To an acupuncturist, the pulse can be the most important indication of what the treatment requires.
Taking the pulse is an art that takes years to perfect, but it is easy to gather basic information about the state of the patient's health with general palpation.
To begin, there are six positions on each wrist that correspond to the organ systems of the patient.
The positions begin slightly above the styloid process of the radius, where the radial artery can be felt.
On the left hand, the top position, closest to the hand, is the Heart.
If you place your index finger on this position, and then let your middle and ring fingers rest below this finger, the middle finger will be resting on the Liver position, and the ring finger will be on the Kidney.
On the right hand, the first position (where the Heart position was on the opposite hand) is the Lung position.
Below the Lung is the Spleen, and the furthest position from the hand is the Pericardium.
The pulses of these organ systems can be felt with deep palpation.
If the fingers are pressed tightly down, almost to the bone, they will be pressing upon the pulses of these six organs.
If the fingers are slowly lifted up, there six pulses that can be felt separately, which rest atop the six deeper pulses.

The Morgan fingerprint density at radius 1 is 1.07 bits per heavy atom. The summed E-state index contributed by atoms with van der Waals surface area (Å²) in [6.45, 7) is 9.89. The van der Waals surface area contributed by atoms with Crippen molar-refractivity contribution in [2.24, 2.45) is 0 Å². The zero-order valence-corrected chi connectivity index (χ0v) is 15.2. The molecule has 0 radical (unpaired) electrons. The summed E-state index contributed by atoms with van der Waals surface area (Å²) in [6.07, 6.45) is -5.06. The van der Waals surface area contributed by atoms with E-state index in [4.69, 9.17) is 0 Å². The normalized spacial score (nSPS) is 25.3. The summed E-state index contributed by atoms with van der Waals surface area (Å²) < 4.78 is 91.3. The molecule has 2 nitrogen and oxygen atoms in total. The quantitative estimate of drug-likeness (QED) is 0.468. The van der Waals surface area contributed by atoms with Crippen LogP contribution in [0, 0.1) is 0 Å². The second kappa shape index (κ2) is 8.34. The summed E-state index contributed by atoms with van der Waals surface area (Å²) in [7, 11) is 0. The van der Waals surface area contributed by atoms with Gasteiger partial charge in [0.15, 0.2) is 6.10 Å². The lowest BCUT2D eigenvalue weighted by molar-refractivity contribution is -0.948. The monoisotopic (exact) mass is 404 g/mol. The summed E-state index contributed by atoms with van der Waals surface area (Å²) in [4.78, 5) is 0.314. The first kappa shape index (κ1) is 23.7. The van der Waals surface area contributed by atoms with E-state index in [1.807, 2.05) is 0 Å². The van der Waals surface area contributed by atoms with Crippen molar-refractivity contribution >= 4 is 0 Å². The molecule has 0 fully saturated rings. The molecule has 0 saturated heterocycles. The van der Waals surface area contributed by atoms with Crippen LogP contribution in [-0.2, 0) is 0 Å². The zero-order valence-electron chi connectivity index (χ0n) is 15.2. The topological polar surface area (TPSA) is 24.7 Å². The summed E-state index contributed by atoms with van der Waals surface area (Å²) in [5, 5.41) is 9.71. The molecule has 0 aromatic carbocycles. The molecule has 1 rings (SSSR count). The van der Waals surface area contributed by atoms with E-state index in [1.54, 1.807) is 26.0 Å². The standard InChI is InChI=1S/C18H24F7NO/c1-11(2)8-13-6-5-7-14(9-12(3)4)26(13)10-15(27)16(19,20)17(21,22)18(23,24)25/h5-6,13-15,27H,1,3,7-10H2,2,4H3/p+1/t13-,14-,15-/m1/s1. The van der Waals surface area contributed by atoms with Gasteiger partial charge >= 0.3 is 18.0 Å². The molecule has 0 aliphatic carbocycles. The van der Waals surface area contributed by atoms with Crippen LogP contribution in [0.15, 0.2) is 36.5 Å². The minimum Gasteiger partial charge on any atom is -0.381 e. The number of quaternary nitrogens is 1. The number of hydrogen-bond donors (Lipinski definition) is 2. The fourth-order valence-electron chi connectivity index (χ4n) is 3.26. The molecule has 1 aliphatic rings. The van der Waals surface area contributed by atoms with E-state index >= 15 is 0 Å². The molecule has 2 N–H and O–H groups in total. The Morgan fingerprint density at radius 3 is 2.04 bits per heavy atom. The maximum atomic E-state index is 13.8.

The pulse that rests atop the Heart is the Small Intestine pulse.
The Gallbladder pulse is on top of the Liver, and the Bladder is on top of the Kidney.
On the right hand, the Large Intestine is the top pulse, followed by the Stomach and Triple Burner.
When the practitioner touches the pulses, he is feeling for imbalances within these organ systems.
If the pulse is weak or deep in any of these positions, he can detect a deficiency within the system.
If any of the pulses seems to override the others or have too much strength, it can be an excess of that organ.
It may also be a sign that there is an external pathogen trying to work its way into the system.
For example, if the Lung pulse seems to be excessive or stands out above the rest, it can correspond to an invasion of wind or cold in the body-in Western terms, catching a cold.
The general feel of the pulses can be telling of issues within the body, as well.
A slow pulse can mean that there is excess cold in the body, and a fast pulse usually relates to heat.
If the pulse feels strong and forceful, almost like beads are flowing through it, the pulse is referred to as "slippery.
" This type of pulse can point to issues with fluid distribution within the body.
It can also be a sign of pregnancy.
If the pulse feels like a tight wire vibrating, it is described as "wiry".
This pulse points to Liver imbalances, stress, anger, and menstrual issues.
Although these two pulse types are the most common, there are a number of variations within the pulses that signal any number of disharmonies within the blood and qi of the body.
A trained practitioner can pick up these subtle nuances and use it as a guide to solve the mysteries that are held within each of us.